From Publishers Weekly
If Hunter S. Thompson had been trained by Boaz in anthropology, Engels in economics and Arendt in philosophy, he might write something like Taussig, whose ninth book follows on the heels of Law in a Lawless Land, and is a further study of the ways and means of south Colombias poor communities. Taussig literally imagines his book to be a "cocaine museum"; its a conceit that brings Taussigs first-person outsiders perspective together with Colombias major cash crop, and with the things that people make and use around it. Short chapters riff on a particular person, place or thingtown officials who clap out death warrant-like denuncias on manual typewriters; citizens who distill the lighter fluid-like drink biché as their only income-generating activity; children who mine gold by hand and can go years without finding anyand then spiral out into the entwined histories of slavery, drugs and colonialism, as well as into philosophical speculations. "Transgressive substances," Taussig writes, "make you want to reach out for a new language of nature, lost to memories of prehistorical time that the present state of emergency recalls." A book of "spells, hundreds and thousands of spells, intended to break the catastrophic spell of things," Taussigs virtual museum feels as real as the hot, damp rainforest where its set.
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"What's an anthropologist to do in a country where life is magic? This question shapes Columbia professor Michael Taussig's My Cocaine Museum. Taussig has spent much of the last three decades in Colombia, where he has been everywhere and, it seems, met everyone, from the descendants of African slaves who pan for gold on the coast to the ministers in Bogota, digging in their cabinets for missing files. My Cocaine Museum is a report from the field, but it is hardly traditional fieldwork. Taussig begins with a description of the Gold Museum in Bogota, a collection of golden artifacts plundered from the inhabitants of pre-Columbian Colombia. What follows is a kind of anti-museum, made of meditations on the uncollectible phenomena he has encountered on the country's remote Pacific coast: rain, stone, lightning, boredom, moonshine. My Cocaine Museum tells the story that the Gold Museum hides, about the difficulty of life in the place gold (and now cocaine) comes from, a swamp where it rains three feet a month and the heat never goes away. This story remained untold, Taussig suggests, because gold and cocaine have tricked human beings into putting it out of their minds. . . . Gold and cocaine lead people to forget time and place, cause and effect, maybe even to make basic geographical mistakes. You might think that a dose of the good old cause and effect would be the best antidote to this befuddlement, but Taussig disagrees. He constructs his Museum in accordance with the spellbound logic of gold and coke; each chapter mixes natural and human history, fiction and reportage, with the manic associativeness of, well, a coke fiend. . . . My Cocaine Museum is intended as a counter-enchantment, to free the reader, if not all Colombia, from the magic of two commodities that have had a profound and malign effect on the nation's history. It's an ambitious task, but Taussig invokes some powerful spirits to help him, notably Walter Benjamin, who believed (or maybe believed: Benjamin is tricky) that words have a magical connection to the world, even if this connection is also historically and politically determined, i.e., not magic at all (tricky, tricky). . . . My Cocaine Museum. . . . is a daring immersion in a Colombian mode of thought."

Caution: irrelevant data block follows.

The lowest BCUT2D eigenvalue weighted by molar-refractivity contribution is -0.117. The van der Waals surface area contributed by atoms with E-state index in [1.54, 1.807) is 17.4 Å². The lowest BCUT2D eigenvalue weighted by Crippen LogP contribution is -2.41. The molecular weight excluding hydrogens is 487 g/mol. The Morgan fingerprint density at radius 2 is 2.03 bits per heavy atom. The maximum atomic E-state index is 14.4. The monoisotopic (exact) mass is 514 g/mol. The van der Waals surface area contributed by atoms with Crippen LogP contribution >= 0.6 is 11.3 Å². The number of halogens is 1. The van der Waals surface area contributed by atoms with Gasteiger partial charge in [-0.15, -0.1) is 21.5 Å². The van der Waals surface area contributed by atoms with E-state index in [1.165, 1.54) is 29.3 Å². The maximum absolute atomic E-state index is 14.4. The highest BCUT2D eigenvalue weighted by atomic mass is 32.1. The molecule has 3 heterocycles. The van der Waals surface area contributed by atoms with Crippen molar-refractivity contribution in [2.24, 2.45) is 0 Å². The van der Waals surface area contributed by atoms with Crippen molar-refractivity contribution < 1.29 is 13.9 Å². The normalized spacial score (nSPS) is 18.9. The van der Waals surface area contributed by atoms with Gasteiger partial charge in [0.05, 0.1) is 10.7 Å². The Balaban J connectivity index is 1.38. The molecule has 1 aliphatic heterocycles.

(Paul LaFarge Voice Literary Supplement
"[Taussig] has taken his cue for this new book from the Gold Museum in Colombia's capital, Bogota, where the treasures of the indigenous Indians before the Spanish conquest have been installed in the depths of the National Bank. Many stories and much history have been washed away to display the country's proud heritage. Taussig has undertaken to tell a contrapuntal tale of slavery and intoxication, of power and cartography, perverted culture, lost peoples, tyranny and material survival at the bottom. . . . More psycho geography than ethnography, a travel journal striving to the condition of prose poetry, an indulgent and enraptured trip to the ends of the earth by a writer aspiring to join the lineage of other voyagers to the extremes somewhere close to hell (Rimbaud, Celine, B. Traven)."
(Marina Warner The Times (UK)